Altacor and Delegate are still your best choices for cranberry fruitworm control with respect to residual and bee safety compared to Diazinon, so we recommend using those products over Diazinon. If you are concerned about sprays going out in unstable weather pattern, Altacor should have good residual and rainfastness. Please use the traditional cranberry fruitworm timing for Howes, spraying 7-9 days after 50% out-of-bloom. This is still the best management strategy for this variety.
Now is the good window to use QuinStar for yellow loosestrife control, if you can use the herbicide as per your handler.
Dodder can be controlled with concentrated spot applications of Callisto. It is best to apply the herbicide BEFORE dodder flowers. Use 1-1.5 oz of Callisto per gal water plus an NIS or COC, also at 1.5 oz per gallon water. If it’s hot and humid, use an NIS. If it’s really hot and humid, wait until the weather breaks before applying any herbicide. Remember you cannot exceed 8 oz Callisto per acre. If you use 1.5 oz Callisto per gallon water, you can only treat approximately 7,600 sq ft or less than 1/5 of an acre.
Fruit set fertilizers should go out now for all varieties, if you have not already done so. Please consider using low P options whenever possible. The first and second numbers should be 1:1 or less, like 13-13-13 or 14-7-28.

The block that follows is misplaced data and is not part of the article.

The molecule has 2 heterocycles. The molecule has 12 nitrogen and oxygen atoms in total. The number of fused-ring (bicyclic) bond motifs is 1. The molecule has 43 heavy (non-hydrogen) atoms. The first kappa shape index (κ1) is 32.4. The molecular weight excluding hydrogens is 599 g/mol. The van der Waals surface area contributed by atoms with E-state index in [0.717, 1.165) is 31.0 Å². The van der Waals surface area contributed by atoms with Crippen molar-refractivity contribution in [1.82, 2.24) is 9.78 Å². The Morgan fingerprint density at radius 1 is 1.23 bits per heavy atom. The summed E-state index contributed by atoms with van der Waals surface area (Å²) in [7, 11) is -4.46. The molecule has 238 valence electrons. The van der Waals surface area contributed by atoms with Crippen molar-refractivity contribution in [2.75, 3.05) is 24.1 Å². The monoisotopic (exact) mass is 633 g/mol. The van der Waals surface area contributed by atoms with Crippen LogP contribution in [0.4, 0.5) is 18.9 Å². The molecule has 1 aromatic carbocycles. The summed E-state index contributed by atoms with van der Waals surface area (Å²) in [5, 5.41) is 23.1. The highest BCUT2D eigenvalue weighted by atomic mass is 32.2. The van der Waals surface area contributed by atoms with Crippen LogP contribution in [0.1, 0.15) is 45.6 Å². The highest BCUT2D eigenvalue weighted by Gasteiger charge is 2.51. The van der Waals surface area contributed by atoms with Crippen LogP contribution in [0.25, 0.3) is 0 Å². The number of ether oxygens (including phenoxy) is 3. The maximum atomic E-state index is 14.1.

Please let the Entomology lab know if you have a scale problem or if you think you have a problem. They can help you diagnose it and they want to know how much is out there. Timing for good control is critical so do not wait too long or try to time with other sprays; just go out and get it done.
You should be out there doing % out-of-bloom counts for cranberry fruitworm control and % IN bloom for fungicide and fertilizer decisions. Here are some numbers that we have gathered from Rocky Pond (Myles Standish State Park) and State Bog in East Wareham (as of June 22-23):